Kansas committee begins work on 'Hard 50' measure

08/26/2013 2:18 PM

08/26/2013 2:22 PM

The proposed legislation to fix Kansas' "Hard 50" prison sentence amounts to procedural change in the law, not a substantive altering, Attorney General Derek Schmidt said Monday.

Schmidt, who drafted the proposed measure, spoke to members of a select legislative committee in Topeka. The Republican said the measure is necessary after a June 17 U.S. Supreme Court ruling in a Virginia case regarding how prison sentences are handed down in first-degree murder cases.

"This was not a situation where the state had reason to believe our law was procedurally defective but failed to act," Schmidt said, noting that the high court had previously held the Kansas law to be constitutional.

Republican Gov. Sam Brownback called a special session of the Kansas Legislature to rewrite the law. The special session begins Sept. 3 and is expected to last three days.

The special session's goal is to fix the law so that convicted murders can be sentenced in the future to life in prison without the chance of parole for 50 years. The other is to make sure the sentence is available for pending cases.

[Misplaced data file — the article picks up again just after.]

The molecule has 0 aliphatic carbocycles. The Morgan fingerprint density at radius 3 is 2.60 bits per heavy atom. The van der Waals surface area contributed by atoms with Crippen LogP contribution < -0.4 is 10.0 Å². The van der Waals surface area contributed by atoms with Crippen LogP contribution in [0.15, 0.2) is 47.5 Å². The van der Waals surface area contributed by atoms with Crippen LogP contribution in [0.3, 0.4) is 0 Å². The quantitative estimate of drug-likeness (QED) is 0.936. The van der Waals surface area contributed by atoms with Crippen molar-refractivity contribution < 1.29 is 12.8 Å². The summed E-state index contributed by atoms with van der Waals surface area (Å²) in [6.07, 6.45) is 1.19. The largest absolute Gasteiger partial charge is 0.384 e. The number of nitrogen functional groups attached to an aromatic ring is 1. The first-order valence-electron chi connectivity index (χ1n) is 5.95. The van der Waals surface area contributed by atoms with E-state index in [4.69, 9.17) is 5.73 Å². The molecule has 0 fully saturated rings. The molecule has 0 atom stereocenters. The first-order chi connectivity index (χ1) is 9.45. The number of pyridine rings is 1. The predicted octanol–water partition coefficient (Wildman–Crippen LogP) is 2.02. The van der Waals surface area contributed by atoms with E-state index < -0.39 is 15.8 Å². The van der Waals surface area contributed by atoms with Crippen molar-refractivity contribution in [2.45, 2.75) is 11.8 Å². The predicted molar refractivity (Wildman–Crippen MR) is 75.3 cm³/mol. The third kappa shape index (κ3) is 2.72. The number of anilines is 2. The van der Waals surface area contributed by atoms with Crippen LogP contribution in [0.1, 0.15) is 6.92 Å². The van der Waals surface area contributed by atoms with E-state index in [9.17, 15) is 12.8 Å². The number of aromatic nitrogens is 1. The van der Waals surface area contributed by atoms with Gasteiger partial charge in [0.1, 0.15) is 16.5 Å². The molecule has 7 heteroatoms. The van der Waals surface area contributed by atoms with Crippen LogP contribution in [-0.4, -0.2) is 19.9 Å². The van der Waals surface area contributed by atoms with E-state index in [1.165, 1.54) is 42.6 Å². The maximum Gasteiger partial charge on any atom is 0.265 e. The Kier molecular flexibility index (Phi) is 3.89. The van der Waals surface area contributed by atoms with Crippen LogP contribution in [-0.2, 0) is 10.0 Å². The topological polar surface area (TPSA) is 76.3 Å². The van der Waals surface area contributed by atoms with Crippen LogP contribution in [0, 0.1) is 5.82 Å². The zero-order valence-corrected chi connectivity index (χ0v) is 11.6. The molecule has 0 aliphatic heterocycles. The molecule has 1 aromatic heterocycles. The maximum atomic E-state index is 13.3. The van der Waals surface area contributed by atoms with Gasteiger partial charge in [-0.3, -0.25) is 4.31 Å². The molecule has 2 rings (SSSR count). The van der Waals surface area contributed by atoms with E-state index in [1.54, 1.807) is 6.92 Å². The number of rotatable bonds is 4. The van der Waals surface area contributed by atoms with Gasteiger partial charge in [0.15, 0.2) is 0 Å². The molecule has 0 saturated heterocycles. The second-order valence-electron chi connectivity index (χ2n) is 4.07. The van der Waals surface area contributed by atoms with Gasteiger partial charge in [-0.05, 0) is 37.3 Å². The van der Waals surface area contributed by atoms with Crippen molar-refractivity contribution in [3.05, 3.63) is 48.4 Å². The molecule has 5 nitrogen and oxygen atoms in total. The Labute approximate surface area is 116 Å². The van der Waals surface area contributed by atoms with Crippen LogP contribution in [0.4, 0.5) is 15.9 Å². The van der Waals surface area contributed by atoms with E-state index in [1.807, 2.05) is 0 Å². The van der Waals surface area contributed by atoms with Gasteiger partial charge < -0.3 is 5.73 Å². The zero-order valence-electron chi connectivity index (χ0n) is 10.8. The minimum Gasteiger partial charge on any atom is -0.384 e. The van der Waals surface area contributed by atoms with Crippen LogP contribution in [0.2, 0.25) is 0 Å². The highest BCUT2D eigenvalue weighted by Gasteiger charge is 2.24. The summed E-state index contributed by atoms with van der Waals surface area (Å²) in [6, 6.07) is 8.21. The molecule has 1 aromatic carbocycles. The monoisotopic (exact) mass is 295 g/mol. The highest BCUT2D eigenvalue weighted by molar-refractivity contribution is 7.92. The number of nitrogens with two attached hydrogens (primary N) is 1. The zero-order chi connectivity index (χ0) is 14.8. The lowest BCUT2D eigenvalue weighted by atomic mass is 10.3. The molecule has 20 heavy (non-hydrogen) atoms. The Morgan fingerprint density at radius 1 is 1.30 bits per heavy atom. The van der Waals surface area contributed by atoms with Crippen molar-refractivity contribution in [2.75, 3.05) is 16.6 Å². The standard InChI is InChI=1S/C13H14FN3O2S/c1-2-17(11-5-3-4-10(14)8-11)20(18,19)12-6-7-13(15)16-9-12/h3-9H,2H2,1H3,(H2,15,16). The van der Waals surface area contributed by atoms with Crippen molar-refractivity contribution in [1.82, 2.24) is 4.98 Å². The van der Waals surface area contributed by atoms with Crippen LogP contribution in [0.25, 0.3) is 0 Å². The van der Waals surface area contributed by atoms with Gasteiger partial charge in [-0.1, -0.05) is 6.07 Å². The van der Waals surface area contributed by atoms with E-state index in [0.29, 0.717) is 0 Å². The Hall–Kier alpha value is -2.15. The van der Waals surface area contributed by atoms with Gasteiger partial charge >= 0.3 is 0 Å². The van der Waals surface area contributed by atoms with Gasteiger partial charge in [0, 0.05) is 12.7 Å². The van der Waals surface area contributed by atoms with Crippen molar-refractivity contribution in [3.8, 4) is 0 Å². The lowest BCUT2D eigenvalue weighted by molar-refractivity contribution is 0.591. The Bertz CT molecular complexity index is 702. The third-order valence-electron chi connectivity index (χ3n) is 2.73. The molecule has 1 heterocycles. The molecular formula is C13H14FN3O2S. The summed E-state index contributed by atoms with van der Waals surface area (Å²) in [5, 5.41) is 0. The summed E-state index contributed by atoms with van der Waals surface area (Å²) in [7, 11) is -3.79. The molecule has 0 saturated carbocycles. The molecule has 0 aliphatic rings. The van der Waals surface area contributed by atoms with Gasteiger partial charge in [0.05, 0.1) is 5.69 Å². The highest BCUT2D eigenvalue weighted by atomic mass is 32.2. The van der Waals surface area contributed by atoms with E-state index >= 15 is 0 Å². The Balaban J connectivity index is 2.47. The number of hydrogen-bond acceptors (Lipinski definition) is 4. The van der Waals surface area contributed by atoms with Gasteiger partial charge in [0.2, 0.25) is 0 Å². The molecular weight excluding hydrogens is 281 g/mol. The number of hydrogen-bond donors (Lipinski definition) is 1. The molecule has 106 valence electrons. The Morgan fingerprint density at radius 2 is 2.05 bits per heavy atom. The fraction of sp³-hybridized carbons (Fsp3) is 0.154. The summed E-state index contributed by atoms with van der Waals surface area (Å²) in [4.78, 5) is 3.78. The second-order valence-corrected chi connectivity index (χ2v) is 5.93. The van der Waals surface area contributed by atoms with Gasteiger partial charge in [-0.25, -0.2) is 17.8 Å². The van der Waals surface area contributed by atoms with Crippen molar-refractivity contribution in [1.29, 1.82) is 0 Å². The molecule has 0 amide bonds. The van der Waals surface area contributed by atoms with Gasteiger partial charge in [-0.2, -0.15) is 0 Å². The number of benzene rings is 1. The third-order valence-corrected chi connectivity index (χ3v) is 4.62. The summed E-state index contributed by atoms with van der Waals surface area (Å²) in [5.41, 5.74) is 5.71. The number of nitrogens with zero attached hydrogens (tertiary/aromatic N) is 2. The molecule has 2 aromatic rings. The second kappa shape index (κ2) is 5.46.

Prosecutors and key legislators maintain that the courts will allow the state to apply changes in the law retroactively because the revisions will be procedural, not a shift in policy. The "Hard 50" has been in place since 1994, when Kansas reinstated capital punishment.

In Kansas, judges have determined whether aggravating factors in cases of premeditated, first-degree murder — such as whether a defendant tortured a victim or shot into a crowd — warrant the "Hard 50" instead of a sentence of life in prison with parole eligibility in 25 years.

But the U.S. Supreme Court ruled in a Virginia case that juries, not judges, must consider whether the facts in a case should prompt mandatory minimum sentences.

The basic change going forward in Kansas would be having juries consider the evidence arguing for and against a "Hard 50" sentence, rather than judges. The state already has such a process in place in death penalty cases.

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